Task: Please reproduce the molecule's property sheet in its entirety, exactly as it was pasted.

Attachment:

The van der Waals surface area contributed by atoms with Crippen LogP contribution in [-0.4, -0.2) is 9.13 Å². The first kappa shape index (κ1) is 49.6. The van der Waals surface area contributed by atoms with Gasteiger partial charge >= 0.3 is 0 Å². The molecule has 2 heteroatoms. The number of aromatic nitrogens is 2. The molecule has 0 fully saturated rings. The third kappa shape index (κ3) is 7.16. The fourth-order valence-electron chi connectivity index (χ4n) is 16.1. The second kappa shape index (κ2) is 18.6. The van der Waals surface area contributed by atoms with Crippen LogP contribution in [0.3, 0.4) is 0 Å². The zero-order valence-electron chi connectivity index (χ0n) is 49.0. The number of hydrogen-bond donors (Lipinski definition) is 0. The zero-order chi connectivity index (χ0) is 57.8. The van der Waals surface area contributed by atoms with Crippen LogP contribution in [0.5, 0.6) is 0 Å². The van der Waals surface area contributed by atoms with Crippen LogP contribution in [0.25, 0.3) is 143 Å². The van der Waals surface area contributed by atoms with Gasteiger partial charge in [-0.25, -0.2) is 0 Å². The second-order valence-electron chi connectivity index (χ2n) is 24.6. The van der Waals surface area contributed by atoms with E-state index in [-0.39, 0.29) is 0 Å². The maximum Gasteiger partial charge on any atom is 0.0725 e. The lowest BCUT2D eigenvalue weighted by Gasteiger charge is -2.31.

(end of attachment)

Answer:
The van der Waals surface area contributed by atoms with Crippen LogP contribution in [-0.4, -0.2) is 9.13 Å². The first kappa shape index (κ1) is 49.6. The van der Waals surface area contributed by atoms with Gasteiger partial charge >= 0.3 is 0 Å². The molecule has 2 heteroatoms. The number of aromatic nitrogens is 2. The molecule has 0 fully saturated rings. The third kappa shape index (κ3) is 7.16. The fourth-order valence-electron chi connectivity index (χ4n) is 16.1. The second kappa shape index (κ2) is 18.6. The van der Waals surface area contributed by atoms with Crippen LogP contribution in [0.3, 0.4) is 0 Å². The zero-order valence-electron chi connectivity index (χ0n) is 49.0. The number of hydrogen-bond donors (Lipinski definition) is 0. The zero-order chi connectivity index (χ0) is 57.8. The van der Waals surface area contributed by atoms with Crippen LogP contribution in [0.5, 0.6) is 0 Å². The van der Waals surface area contributed by atoms with Crippen LogP contribution in [0.25, 0.3) is 143 Å². The van der Waals surface area contributed by atoms with Gasteiger partial charge in [-0.25, -0.2) is 0 Å². The second-order valence-electron chi connectivity index (χ2n) is 24.6. The van der Waals surface area contributed by atoms with E-state index in [-0.39, 0.29) is 0 Å². The maximum Gasteiger partial charge on any atom is 0.0725 e. The lowest BCUT2D eigenvalue weighted by Gasteiger charge is -2.31.